Studying Survivor Testimonies
USF graduate students are using the IWitness beta program to study Holocaust testimonies in the Shoah Foundation archive.
TAMPA, Fla. (Oct. 21, 2011) – This month marks the anniversary of the Sobibor Revolt. In 1943, Jewish prisoners who tried to escape from a Nazi death camp set up in Poland armed only with work tools were no match for machine guns and a hostile anti-Semitic countryside. But despite the Nazi’s best efforts to hide the existence of this place and this event, eyewitnesses brought the truth to light.
An unprecedented new format for interacting with survivor stories – preserved in time before they could be lost to the world – is being tested by University of South Florida students. In the process they’re learning more about this historic moment and so many others as well as their part as educators who are responsible for teaching about one of the world’s most horrific episodes.
Short of having history makers sitting right next to them, researchers, students and educators could not ask for a better resource than eyewitness testimony. An extraordinary project that has captured thousands of testimonies from survivors and witnesses of the Holocaust is providing access to over 1000 of these accounts that have been documented on video. Doctoral students in Michael J. Berson's Technological Innovation in the Social Studies course are working on a pilot study of beta IWitness, an online application that will put this treasure trove of knowledge at the public’s disposal.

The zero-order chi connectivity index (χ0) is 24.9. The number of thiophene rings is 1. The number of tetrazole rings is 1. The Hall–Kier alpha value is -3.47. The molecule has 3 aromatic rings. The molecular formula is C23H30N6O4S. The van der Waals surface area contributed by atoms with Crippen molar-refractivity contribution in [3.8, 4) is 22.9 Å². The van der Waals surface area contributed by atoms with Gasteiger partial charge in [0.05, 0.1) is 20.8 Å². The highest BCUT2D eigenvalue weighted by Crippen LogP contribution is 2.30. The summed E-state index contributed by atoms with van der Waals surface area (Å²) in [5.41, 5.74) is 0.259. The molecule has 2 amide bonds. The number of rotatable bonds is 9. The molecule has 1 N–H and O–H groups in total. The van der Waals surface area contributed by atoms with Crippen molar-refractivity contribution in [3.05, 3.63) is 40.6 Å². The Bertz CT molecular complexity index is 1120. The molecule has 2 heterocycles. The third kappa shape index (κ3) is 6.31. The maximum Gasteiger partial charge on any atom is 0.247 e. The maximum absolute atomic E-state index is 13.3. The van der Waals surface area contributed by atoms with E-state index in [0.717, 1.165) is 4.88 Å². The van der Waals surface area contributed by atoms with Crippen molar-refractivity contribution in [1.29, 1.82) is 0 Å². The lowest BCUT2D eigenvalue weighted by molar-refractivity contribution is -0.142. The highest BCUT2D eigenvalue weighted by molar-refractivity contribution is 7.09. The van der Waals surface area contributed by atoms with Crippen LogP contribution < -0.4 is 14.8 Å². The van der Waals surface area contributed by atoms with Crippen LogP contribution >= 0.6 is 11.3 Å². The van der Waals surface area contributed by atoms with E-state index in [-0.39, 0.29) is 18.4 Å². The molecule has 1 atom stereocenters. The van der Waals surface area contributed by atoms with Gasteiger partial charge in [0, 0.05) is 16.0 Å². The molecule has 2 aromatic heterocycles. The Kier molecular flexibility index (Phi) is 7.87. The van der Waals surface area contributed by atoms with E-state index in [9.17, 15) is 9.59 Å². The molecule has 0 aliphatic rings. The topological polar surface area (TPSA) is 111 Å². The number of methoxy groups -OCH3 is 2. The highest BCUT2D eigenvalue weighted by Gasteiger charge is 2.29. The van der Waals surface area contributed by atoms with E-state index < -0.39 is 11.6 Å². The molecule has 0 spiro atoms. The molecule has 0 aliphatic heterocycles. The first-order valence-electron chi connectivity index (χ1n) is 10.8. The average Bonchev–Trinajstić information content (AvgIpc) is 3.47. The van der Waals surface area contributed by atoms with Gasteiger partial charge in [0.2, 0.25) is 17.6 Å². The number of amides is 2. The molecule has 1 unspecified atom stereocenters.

“IWitness is unique by bringing educators and their students, ages 13 to 18, together at the intersection of Holocaust education and the development of critical multi-literacies for the 21st century,” said Berson. “Direct research, combing through original source material and reading the research of others are now being enhanced by being able to experience history through the eyes of the people who were there. This is extremely powerful and moving.”
The video testimonies are part of an archive of nearly 52,000 testimonies maintained by the University of Southern California's Shoah Foundation Institute, established in 1994 by Steven Spielberg.
“IWitness enables educators and their students to watch, search, edit, and share video, images, and other content within a secure, password-protected space,” Berson explained. “After exploring the IWitness site over the course of the semester, students are focusing their research on one of three topics, including the identification of technological barriers to the integration of IWitness, such as limited bandwidth and lack of access to computers, plus potential solutions.
Others are developing a proposal for the design of a longitudinal study related to the use of IWitness in the classroom. And a third group is exploring the integration of student evaluation and assessment into IWitness.”
When the students have completed their research, their findings will be presented to the staff at the USC Shoah Foundation Institute.